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This Article develops an analytical framework to investigate novel ways in which legal reforms disguised as “substantive” can affect procedural due process safeguards differently among racial groups. Scholars have long recognized the impact evidence rules have on substantive policies, such as modifying primary incentives or affecting the distribution of legal entitlements in society. However, legal scholars have not paid enough attention to the reverse effect: how changes in “substantive law” influence policy objectives traditionally associated with evidence law—“evidentiary policies.”

To fill this gap, this Article discusses three related evidentiary policies. The first is accuracy, which courts and scholars consider a central objective of evidence law. But improving the accuracy of legal fact-finding is not an exclusive function of evidence law. Different substantive rules and doctrines also influence the accuracy of legal decisions. Albeit valuable, accuracy is neither free nor cheap. A second important consideration in evidence law is the cost of litigation—and the cost of fact-finding in particular. Substantive law also plays a role in determining the expense of adjudication. Since we cannot eliminate errors from an adjudicative system with limited resources, we must decide which errors we are willing to accept and which are worthy of spending more resources to avoid. The third example of evidentiary policy affected by substantive law, and the one this Article focuses on, is allocating the risk of mistaken judgments of fact between parties.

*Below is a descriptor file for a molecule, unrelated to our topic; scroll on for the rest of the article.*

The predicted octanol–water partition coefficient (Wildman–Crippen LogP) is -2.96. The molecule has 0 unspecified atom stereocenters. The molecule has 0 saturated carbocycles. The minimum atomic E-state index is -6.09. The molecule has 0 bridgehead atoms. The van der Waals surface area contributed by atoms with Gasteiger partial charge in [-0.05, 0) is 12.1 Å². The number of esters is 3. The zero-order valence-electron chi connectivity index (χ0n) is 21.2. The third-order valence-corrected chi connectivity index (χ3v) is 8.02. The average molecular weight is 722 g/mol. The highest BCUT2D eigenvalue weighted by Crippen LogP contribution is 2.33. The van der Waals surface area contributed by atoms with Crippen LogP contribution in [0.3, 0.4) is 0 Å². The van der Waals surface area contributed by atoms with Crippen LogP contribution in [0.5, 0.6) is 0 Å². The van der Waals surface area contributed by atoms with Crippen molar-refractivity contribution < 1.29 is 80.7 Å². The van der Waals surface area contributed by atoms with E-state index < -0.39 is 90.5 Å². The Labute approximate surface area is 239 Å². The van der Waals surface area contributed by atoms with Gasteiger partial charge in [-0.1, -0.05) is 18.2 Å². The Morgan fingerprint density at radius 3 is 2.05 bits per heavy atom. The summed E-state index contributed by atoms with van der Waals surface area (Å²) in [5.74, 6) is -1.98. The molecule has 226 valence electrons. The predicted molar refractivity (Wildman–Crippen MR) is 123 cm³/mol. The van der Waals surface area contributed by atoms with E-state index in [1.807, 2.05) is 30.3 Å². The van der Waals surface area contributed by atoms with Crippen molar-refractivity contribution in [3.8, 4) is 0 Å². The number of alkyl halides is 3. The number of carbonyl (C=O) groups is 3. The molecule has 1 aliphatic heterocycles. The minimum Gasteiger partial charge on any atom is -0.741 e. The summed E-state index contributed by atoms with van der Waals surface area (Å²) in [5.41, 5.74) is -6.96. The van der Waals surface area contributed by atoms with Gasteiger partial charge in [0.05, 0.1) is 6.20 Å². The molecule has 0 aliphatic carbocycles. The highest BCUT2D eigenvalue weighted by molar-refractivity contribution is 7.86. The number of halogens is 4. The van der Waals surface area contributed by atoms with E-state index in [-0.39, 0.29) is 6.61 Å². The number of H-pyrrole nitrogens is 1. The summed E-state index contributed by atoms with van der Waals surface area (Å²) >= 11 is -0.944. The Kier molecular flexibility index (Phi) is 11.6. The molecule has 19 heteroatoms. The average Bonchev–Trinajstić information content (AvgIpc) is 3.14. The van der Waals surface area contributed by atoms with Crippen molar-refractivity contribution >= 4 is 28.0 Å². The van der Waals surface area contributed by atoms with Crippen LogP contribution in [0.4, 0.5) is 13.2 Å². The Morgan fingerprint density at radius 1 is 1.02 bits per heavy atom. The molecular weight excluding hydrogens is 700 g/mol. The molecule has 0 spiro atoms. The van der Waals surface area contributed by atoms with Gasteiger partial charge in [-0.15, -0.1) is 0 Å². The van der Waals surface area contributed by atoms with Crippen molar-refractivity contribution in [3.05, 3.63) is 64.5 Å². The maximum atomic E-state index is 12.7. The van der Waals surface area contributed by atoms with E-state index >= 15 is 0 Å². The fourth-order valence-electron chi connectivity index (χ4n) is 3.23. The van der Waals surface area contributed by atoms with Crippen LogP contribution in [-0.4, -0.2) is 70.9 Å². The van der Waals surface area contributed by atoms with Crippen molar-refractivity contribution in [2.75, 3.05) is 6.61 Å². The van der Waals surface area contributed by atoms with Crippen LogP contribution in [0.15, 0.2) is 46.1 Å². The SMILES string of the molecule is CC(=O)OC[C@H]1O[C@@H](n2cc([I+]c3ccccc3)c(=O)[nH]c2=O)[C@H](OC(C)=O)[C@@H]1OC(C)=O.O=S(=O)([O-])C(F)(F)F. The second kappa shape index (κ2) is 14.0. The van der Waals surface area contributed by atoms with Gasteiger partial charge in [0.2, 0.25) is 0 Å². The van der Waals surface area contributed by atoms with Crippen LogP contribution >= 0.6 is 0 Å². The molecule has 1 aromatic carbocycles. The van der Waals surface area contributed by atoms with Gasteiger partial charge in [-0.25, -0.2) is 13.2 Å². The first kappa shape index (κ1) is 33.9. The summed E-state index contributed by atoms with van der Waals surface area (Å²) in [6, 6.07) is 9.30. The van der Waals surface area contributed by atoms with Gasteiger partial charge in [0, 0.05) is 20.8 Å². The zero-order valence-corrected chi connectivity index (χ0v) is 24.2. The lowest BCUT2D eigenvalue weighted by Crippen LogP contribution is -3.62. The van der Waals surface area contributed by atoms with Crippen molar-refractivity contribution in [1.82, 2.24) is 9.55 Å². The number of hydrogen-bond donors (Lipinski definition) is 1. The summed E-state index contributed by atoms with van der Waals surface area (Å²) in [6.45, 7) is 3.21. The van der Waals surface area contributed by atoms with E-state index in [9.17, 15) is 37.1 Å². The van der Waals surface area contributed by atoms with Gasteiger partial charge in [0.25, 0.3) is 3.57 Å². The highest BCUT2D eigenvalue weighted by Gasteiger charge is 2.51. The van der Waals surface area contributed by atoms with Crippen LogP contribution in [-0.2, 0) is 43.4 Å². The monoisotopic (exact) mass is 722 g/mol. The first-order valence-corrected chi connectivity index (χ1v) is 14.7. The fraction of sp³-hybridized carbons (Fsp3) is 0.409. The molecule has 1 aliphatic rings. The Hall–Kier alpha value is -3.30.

Standards of proof stand out as a particularly important evidentiary mechanism to distribute the risk of errors. The final error distribution, however, is also a function of other factors, such as the accuracy of the legal fact-finding and how rules are designed and applied. Substantive rules can alter the error distribution in a myriad of ways. Through graphs and other analytical tools, this Article develops a framework to identify and assess these impacts on various situations, including racial disparities between Black and White defendants.

The effects of substantive law on allocating error risk between parties raise important concerns for different doctrines, particularly for procedural due process. Courts have consistently held that procedural due process requires an error-distribution strongly biased in favor of criminal defendants. This requirement is primarily enforced through standards of proof and other evidentiary rules. However, this Article argues that substantive law changes can move us away from an errordistribution strongly biased in favor of criminal defendants. Scholars and practitioners often fail to consider these effects when discussing changes to existing laws. This omission comes at a potentially high cost for defendants’ procedural due process and other constitutional safeguards, especially for minority groups.



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